This research reviews common implant materials and suggests smart materials that may be used as substitutes. Current prosthetic technology, including artificial limbs, joints, and soft and hard tissue, falls short in comprehensive characterization of the chemo-mechanics and materials relationships of the natural tissues and their prosthetic materials counterparts. Many of these unknown chemo-mechanical properties in natural tissue systems maintain cooperative function that allows for optimum efficiency in performance and healing. Traditional prosthetic devices have not taken into account the naturally occurring electro-chemo-mechanical stress- strain relationships that normally exist in a tissue system. Direct mechanical deformation of tissue and cell membrane as a possible use of smart materials may lead to improved prosthetic devices once the mechanosensory systems in living tissues are identified and understood. Smart materials may aid in avoiding interfacial atrophy which is a common cause of prosthetic failure. Finally, we note that advanced composite materials have not received sufficient attention, they should be more widely used in prosthetics. Their structural efficiency allows design and construction of truly efficient bionic devices.

  15. Recent advances in organic semiconducting materials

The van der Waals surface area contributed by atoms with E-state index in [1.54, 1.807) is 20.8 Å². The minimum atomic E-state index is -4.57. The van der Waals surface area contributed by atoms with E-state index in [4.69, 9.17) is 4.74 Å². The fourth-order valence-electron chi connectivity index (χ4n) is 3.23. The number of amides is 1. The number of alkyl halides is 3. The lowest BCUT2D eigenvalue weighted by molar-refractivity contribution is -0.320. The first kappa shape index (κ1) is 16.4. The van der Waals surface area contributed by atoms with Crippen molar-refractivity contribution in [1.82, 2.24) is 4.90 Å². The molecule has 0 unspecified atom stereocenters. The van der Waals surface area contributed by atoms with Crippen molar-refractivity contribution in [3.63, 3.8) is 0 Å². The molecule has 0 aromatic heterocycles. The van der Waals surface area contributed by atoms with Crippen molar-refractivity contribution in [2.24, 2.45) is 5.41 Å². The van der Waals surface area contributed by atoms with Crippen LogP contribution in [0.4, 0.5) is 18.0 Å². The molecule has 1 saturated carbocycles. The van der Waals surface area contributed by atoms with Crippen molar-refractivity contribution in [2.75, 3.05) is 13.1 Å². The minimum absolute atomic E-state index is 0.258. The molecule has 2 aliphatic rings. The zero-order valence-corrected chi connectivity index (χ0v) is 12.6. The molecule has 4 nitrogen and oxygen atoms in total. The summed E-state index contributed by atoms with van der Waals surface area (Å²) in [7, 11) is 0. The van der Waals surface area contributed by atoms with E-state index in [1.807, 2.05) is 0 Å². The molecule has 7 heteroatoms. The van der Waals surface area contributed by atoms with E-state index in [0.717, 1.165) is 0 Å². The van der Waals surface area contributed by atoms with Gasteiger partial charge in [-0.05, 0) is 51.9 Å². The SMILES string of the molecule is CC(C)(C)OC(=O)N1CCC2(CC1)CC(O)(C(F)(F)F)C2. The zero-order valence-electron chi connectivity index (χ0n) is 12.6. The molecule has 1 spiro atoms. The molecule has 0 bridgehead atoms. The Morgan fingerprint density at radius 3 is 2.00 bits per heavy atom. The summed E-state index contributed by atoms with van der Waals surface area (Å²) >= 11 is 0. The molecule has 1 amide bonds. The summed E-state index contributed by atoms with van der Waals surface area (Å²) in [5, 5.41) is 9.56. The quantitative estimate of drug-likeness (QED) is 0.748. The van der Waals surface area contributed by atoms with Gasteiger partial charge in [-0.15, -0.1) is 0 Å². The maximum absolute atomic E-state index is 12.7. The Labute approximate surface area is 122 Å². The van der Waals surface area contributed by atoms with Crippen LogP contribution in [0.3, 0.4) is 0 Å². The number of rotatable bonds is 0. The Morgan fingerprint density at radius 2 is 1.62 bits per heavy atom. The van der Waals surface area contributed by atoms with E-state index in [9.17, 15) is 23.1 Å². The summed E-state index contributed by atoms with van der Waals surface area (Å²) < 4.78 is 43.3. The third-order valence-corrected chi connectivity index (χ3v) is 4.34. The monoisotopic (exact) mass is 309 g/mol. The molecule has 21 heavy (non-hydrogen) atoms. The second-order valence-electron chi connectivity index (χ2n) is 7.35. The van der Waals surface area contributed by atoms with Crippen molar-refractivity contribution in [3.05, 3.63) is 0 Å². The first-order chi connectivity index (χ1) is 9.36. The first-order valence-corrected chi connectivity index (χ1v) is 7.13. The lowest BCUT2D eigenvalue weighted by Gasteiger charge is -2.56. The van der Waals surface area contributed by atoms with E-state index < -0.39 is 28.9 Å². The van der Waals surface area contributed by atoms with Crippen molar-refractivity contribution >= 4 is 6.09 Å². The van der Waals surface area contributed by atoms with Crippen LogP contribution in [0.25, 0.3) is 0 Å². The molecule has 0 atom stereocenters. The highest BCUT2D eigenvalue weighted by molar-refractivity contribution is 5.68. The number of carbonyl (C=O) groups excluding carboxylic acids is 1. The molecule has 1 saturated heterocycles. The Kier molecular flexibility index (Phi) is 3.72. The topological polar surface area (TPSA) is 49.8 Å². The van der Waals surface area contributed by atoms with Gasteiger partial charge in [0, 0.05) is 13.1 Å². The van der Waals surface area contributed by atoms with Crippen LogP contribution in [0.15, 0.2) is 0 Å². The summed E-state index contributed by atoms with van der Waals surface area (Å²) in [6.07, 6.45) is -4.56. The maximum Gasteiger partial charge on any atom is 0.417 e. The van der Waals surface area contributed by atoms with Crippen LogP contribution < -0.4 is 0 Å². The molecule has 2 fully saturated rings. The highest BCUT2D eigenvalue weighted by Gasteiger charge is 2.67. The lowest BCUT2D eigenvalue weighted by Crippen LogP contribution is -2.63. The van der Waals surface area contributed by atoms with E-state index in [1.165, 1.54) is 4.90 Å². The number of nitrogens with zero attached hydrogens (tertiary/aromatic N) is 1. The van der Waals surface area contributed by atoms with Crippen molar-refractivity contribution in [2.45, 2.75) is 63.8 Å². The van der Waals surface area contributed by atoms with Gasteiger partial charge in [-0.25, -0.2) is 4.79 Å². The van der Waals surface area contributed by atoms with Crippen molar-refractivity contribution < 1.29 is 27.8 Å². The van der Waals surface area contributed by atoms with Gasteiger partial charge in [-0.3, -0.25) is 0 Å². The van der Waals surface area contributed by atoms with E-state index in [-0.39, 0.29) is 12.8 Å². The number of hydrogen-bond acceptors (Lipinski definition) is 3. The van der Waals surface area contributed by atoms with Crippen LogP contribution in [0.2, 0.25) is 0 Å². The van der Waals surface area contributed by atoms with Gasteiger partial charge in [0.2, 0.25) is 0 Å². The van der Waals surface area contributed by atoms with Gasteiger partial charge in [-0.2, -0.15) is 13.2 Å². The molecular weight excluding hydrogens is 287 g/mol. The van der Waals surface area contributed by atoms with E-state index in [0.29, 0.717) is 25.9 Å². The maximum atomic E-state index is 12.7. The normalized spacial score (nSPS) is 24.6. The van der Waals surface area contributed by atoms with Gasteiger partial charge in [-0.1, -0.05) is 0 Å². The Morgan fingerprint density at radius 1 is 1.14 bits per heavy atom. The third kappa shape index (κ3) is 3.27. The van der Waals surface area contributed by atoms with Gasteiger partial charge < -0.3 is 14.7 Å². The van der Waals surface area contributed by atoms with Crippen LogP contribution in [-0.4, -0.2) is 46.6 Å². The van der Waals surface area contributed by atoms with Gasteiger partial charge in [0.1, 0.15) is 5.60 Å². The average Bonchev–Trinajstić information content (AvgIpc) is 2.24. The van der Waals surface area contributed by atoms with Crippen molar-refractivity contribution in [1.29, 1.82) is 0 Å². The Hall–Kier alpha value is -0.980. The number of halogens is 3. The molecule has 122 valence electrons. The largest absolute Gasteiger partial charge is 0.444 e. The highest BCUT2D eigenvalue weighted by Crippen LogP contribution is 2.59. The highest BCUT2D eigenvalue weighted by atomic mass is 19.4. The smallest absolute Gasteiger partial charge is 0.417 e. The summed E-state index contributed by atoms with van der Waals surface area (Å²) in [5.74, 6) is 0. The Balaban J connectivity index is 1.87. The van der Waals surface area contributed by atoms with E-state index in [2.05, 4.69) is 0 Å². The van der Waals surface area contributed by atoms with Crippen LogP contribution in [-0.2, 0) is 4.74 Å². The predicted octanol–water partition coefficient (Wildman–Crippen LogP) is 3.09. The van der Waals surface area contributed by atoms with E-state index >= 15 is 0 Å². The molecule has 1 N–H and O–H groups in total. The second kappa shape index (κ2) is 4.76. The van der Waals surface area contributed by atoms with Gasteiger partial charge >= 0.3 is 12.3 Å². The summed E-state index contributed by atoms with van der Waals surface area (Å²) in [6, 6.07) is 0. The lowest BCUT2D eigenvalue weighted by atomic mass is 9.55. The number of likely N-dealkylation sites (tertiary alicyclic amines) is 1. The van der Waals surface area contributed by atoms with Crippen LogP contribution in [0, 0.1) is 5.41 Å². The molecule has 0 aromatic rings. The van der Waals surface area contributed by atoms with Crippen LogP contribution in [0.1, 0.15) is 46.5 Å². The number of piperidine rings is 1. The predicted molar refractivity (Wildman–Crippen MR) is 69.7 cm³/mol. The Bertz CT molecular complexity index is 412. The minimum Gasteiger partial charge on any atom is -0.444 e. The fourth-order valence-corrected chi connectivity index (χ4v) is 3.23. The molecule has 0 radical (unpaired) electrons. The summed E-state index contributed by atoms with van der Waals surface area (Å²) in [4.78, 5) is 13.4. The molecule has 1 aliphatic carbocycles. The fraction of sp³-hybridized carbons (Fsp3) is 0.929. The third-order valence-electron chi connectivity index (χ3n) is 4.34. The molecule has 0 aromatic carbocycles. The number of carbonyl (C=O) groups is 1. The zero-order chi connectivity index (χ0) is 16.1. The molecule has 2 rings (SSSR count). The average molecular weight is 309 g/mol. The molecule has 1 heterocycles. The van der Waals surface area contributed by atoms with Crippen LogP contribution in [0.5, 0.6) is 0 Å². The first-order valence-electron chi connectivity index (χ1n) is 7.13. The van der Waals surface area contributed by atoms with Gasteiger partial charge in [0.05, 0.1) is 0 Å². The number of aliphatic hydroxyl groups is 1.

NASA Astrophysics Data System (ADS)

    Ostroverkhova, Oksana

    2011-10-01

    Organic semiconductors have attracted attention due to their low cost, easy fabrication, and tunable properties. Applications of organic materials in thin-film transistors, solar cells, light-emitting diodes, sensors, and many other devices have been actively explored. Recent advances in organic synthesis, material processing, and device fabrication led to significant improvements in (opto)electronic device performance. However, a number of challenges remain. These range from lack of understanding of basic physics of intermolecular interactions that determine optical and electronic properties of organic materials to difficulties in controlling film morphology and stability. In this presentation, current state of the field will be reviewed and recent results related to charge carrier and exciton dynamics in organic thin films will be presented.[4pt] In collaboration with Whitney Shepherd, Mark Kendrick, Andrew Platt, Oregon State University; Marsha Loth and John Anthony, University of Kentucky.

  16. Advanced reflector materials for solar concentrators